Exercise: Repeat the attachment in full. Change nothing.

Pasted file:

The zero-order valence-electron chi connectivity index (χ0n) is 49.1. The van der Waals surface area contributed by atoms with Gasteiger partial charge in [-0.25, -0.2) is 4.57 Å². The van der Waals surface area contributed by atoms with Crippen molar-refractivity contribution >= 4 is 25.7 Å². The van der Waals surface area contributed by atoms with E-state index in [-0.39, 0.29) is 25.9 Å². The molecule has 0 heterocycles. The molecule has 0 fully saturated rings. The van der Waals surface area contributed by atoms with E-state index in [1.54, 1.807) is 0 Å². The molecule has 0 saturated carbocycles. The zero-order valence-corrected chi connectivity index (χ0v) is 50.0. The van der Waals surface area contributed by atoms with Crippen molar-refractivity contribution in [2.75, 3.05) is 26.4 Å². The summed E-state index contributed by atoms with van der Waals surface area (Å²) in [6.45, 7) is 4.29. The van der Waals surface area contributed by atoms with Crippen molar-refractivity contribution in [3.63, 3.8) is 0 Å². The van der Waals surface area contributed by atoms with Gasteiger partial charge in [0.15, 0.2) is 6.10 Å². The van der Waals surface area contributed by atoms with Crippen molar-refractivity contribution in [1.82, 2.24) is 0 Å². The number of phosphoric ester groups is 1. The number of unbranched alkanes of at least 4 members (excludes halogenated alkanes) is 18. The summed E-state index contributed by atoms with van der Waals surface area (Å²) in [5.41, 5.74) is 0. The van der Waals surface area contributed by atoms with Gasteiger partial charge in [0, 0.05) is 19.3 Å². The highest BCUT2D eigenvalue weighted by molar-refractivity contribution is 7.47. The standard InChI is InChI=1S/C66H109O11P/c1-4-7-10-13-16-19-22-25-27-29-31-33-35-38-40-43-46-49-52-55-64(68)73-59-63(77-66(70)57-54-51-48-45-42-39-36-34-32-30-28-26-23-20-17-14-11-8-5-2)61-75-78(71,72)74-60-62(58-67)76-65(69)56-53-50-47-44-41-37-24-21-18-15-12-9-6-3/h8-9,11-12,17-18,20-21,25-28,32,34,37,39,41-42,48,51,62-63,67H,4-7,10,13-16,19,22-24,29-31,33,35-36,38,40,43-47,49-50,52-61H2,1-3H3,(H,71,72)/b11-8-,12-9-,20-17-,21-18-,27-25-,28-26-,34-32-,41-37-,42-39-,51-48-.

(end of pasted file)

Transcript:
The zero-order valence-electron chi connectivity index (χ0n) is 49.1. The van der Waals surface area contributed by atoms with Gasteiger partial charge in [-0.25, -0.2) is 4.57 Å². The van der Waals surface area contributed by atoms with Crippen molar-refractivity contribution >= 4 is 25.7 Å². The van der Waals surface area contributed by atoms with E-state index in [-0.39, 0.29) is 25.9 Å². The molecule has 0 heterocycles. The molecule has 0 fully saturated rings. The van der Waals surface area contributed by atoms with E-state index in [1.54, 1.807) is 0 Å². The molecule has 0 saturated carbocycles. The zero-order valence-corrected chi connectivity index (χ0v) is 50.0. The van der Waals surface area contributed by atoms with Crippen molar-refractivity contribution in [2.75, 3.05) is 26.4 Å². The summed E-state index contributed by atoms with van der Waals surface area (Å²) in [6.45, 7) is 4.29. The van der Waals surface area contributed by atoms with Crippen molar-refractivity contribution in [3.63, 3.8) is 0 Å². The van der Waals surface area contributed by atoms with Gasteiger partial charge in [0.15, 0.2) is 6.10 Å². The van der Waals surface area contributed by atoms with Crippen molar-refractivity contribution in [1.82, 2.24) is 0 Å². The number of phosphoric ester groups is 1. The number of unbranched alkanes of at least 4 members (excludes halogenated alkanes) is 18. The summed E-state index contributed by atoms with van der Waals surface area (Å²) in [5.41, 5.74) is 0. The van der Waals surface area contributed by atoms with Gasteiger partial charge in [0, 0.05) is 19.3 Å². The highest BCUT2D eigenvalue weighted by molar-refractivity contribution is 7.47. The standard InChI is InChI=1S/C66H109O11P/c1-4-7-10-13-16-19-22-25-27-29-31-33-35-38-40-43-46-49-52-55-64(68)73-59-63(77-66(70)57-54-51-48-45-42-39-36-34-32-30-28-26-23-20-17-14-11-8-5-2)61-75-78(71,72)74-60-62(58-67)76-65(69)56-53-50-47-44-41-37-24-21-18-15-12-9-6-3/h8-9,11-12,17-18,20-21,25-28,32,34,37,39,41-42,48,51,62-63,67H,4-7,10,13-16,19,22-24,29-31,33,35-36,38,40,43-47,49-50,52-61H2,1-3H3,(H,71,72)/b11-8-,12-9-,20-17-,21-18-,27-25-,28-26-,34-32-,41-37-,42-39-,51-48-.